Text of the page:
One of the most important parts of the 2020 CARES Act was the Paycheck Protection Program, which was administered by the Small Business Association. 

Federal funding for PPP expired in May. In this post, we look back at the program and assess its role in helping to stabilize the economy in the midst of the unprecedented downturn causes by the COVID-19 pandemic.


The Paycheck Protection Program (PPP) was a $350 billion program included in the Coronavirus Aid, Relief, and Economic Security (CARES) Act. PPP was created to support small businesses with an 8-week cash infusion in the form of 100 percent federally-guaranteed loans. An additional $310 billion was subsequently added in late April, 2020, through the Paycheck Protection Program Flexibility Act which gave businesses more time to spend funds, while making it easier to have a loan fully-forgiven. Finally, on December 27, 2020, a second stimulus package included an additional $285 billion, opening up a second PPP for businesses that used their initial PPP loan, but still experienced a 25 percent or greater loss in revenue.


The PPP evolved over time, with some guidelines loosened, and other restrictions tightened. Initially, PPP:

  • Was limited to companies with 500 or fewer employees
  • Included contract workers. 
  • Loans were guaranteed for up to two months
  • Loans were capped at $10 million.

With subsequent funding rounds, adjustments were made:

  • To qualify for loan forgiveness, businesses had to allocate a minimum of 60 percent of their PPP loans to salaries; this requirement was originally 75 percent.
  • With the second stimulus package in December, eligibility for a second loan was limited to companies with 300 or fewer employees (down from 500).
  • Also, the second round of PPP funding set aside loans for very small businesses, as well as businesses located in low-to-moderate communities.

PPP Liquidity Facility

An important extension of PPP was the related Paycheck Protection Program Liquidity Facility (PPPLF). 

Supported by the Federal Reserve, PPPLF provided low-interest loans to lenders. These Fed-backed PPPLF loans covered the “full-value of the underlying PPP loans, as the credit risk to Federal Reserve banks was minimal since the PPP loans were guaranteed by the SBA.”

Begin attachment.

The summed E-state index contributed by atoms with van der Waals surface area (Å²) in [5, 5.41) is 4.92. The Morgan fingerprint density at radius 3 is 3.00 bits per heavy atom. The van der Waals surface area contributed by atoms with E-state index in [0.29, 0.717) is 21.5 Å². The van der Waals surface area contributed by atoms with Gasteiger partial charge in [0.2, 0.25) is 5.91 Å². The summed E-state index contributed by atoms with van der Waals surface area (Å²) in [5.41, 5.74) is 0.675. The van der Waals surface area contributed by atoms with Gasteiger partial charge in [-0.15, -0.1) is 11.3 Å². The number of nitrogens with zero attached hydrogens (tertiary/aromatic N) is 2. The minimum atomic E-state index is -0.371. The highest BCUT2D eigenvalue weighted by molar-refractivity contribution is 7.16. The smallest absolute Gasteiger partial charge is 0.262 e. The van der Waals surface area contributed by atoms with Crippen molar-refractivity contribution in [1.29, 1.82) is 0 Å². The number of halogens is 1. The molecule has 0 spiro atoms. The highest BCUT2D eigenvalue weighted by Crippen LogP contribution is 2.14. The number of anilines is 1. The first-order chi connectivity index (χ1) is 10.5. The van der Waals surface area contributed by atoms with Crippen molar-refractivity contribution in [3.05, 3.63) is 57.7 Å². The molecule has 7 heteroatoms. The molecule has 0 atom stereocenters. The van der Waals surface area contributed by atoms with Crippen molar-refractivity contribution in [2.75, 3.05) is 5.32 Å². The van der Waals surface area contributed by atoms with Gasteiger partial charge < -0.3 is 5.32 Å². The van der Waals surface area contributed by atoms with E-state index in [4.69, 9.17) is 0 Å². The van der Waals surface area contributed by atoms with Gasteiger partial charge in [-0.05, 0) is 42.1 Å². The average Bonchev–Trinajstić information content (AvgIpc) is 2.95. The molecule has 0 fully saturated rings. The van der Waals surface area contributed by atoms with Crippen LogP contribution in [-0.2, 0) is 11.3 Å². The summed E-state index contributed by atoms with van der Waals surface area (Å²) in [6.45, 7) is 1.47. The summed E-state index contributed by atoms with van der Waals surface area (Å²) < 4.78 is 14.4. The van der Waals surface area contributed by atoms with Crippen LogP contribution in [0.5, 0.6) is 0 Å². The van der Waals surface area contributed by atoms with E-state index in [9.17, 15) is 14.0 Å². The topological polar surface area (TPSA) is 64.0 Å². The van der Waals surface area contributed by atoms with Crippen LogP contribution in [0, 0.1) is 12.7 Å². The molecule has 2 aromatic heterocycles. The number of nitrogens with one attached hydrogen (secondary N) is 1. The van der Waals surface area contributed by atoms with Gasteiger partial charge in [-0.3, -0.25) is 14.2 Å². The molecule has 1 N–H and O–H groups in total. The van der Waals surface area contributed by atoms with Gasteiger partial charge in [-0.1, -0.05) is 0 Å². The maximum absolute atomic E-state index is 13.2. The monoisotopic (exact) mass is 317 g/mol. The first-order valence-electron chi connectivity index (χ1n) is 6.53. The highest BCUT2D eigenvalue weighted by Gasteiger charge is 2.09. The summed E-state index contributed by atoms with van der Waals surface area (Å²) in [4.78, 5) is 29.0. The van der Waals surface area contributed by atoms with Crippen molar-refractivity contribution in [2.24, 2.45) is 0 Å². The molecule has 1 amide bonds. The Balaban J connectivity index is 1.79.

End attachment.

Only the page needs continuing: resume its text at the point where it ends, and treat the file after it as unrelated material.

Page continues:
The Board of Governors of the Federal Reserve, in a paper released in April, 2021, found that PPPLF played an important role in increasing liquidity and encouraging a greater degree of overall PPP lending. Specifically, the Fed study found that banks requesting PPPLF support extended more than twice the amount of PPP loans than non-PPPLF banks. 


The PPP program had widespread participation across the financial spectrum. A majority of insured financial institutions participating, as well as thrifts, credit union, fintech firms, small-business lenders, microlenders and non-bank institutions, such as the Farm Credit System. 

Here are some of the most pertinent data points related to PPP:

  • Banks and thrifts represented about 80 percent of lenders, 54 percent of loans approved and 80 percent of actual loan dollars released.
  • The average size of PPP loans in the first round of the program was $206,000. For 2021 PPP loans, the average fell to $42,000.
  • Nearly 90 percent of PPP loans in 2021 were for $50,000 or less.
  • In terms of specific allocations, the following industries received the highest shares of PPP allocations:
    • 15%: Accommodations and Food Service
    • 12%: Construction
    • 10%: Health care and social assistance
    • 10%: Professional, scientific and technical services

While there were some administrative challenges in the initial rollout of PPP, most financial experts, and particularly local bankers, thought the program was valuable. In fact, in subsequent interviews with bankers, the Fed repeatedly heard that “PPP validated the community bank business model of relationship banking.” Local banks were able to pick up new customers, while also extending their reach to many non-profit organizations such as food banks and churches. 


To learn more about Recovery Decision Science contact:

Kacey Rask : Vice-President, Portfolio Servicing

[email protected] / 513.489.8877, ext. 261